# Weitzenböck formula and comparison of norms

Let $$M$$ be a closed Riemannian manifold with a spin$$^\mathbb{C}$$ bundle $$S$$. Now for a spin connection $$A,$$ and a spinor $$\phi,$$ it can be shown that $$C\lvert\nabla_A\phi\rvert^2\geq \lvert D_A\phi\rvert^2$$ for some $$C>0$$. My question is what's the best value of $$C$$ one can hope for? Ideally this should depend on the geometry and dimension of the manifold I would think. Then again for a flat manifold and with a trivial line bundle, the usual Weitzenböck formula \begin{align*} D_A^2=\nabla_A^*\nabla_A+\frac{s}{4}+\frac{1}{2}F_A \end{align*} would imply that $$\int_M \lvert D_A\rvert^2=\int_M \lvert\nabla_A\rvert^2$$. My hope is: can $$C$$ be $$1$$? Is there an easy counter example to see?

I am also interested in a similar question for any unitary connection $$B$$ on $$S$$, one can define $$D_B:\nabla_B\xrightarrow{\text{Clifford mult.}}D_B$$. Again we have $$C\lvert\nabla_B\phi\rvert^2\geq \lvert D_B\phi\rvert^2$$, does the answer really depend on what connection we use?

I am not an expert in all the delicate points of clifford algebras and spin structures, but I think the following shows the constant can't be 1 in general: let $$(M,g)$$ be a Riemannian manifold of dimension $$n$$. Take the usual Dirac operator $$d+\delta:\Omega^{*}(M)\rightarrow\Omega^{*}(M)$$ and the covariant derivative $$\nabla$$.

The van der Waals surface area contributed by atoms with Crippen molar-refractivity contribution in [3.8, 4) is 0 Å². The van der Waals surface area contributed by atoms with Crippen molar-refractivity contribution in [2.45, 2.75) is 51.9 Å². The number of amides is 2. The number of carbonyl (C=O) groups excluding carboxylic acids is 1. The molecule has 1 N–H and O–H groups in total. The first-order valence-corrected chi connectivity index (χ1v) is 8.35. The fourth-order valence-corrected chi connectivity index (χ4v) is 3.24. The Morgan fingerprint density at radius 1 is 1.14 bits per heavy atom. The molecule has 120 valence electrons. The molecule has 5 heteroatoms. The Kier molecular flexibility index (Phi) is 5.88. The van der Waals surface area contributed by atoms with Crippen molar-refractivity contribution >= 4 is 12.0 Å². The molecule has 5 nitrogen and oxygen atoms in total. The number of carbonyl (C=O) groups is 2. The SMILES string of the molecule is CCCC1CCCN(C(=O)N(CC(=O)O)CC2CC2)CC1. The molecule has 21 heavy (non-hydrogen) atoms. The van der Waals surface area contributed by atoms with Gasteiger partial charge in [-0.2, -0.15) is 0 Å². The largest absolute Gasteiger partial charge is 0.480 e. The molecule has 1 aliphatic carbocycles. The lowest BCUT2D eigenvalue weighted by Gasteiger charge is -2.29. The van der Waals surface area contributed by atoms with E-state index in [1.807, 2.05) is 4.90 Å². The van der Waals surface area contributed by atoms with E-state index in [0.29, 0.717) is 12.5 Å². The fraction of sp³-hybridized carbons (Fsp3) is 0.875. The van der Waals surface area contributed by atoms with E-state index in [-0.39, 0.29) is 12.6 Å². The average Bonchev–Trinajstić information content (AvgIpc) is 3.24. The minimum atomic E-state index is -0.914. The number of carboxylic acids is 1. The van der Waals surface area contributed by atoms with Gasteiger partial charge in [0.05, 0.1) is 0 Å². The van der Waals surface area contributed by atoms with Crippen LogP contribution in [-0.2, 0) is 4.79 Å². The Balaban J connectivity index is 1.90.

To cook up a concrete example, take $$f:M\rightarrow\mathbb{R}$$ such that at a point $$p\in M$$ one has $$\nabla df|_{p}=\lambda g$$ and take $$\omega=df\in\Omega^{1}(M)$$. Such a function exists, for example, by taking normal coordinates $$(x_i)$$ at $$p$$ and setting $$f(x)=\sum_{i\leq j} \lambda\,x^{i}x^{j}$$ and mulyiplying by a bump funtion so it is defined on the whole of $$M$$. Then, since $$|g|^{2}=n$$, we have $$|\nabla \omega|_{p}|^{2}=n\lambda^{2}$$ while $$|\delta\omega|_{p}|^{2}+|d\omega|_{p}|^{2}=|\mathrm{tr}_{g}\nabla df|_{p}|^{2}=n^{2}\lambda^{2}$$. So the constant can't be 1, not even if $$(M,g)$$ is flat.
Here is a more abstract comparsion: for a general 1-form $$\omega\in\Omega^{1}(M)$$ we find that $$|\nabla\omega|^{2}=\frac{1}{4}|d\omega|^{2}+\frac{1}{4}|\mathcal{L}_{\omega^{\sharp}}g|^{2}$$ since $$\frac{1}{2}d\omega$$ is the projection of $$\nabla\omega$$ onto the anti-symmetric tensors while half the Lie derivative is the porjection onto the symmetric tensors, and symmetric and anti-symmetric tensors are orthogonal. Now, we can decompose $$\mathcal{L}_{\omega^{\sharp}}g$$ further into a tracless part, let us denote it as $$\mu(\omega)$$, and its orthogonal component which is $$-\frac{2}{n}\delta\omega\,g$$. Since these are orthogonal as well, we find $$|\nabla\omega|^{2}=\frac{1}{4}|d\omega|^{2}+\frac{1}{4}|\mu(\omega)|^{2}+\frac{1}{n}|\delta\omega|^{2}$$, where we used $$|g|^{2}=n$$.
This shows that in general $$|\nabla\omega|^{2}\geq\min{(\frac{1}{4},\frac{1}{n})}\,|d\omega+\delta\omega|^{2}$$, and I think the above example demosntrates that this is the best you can hope for.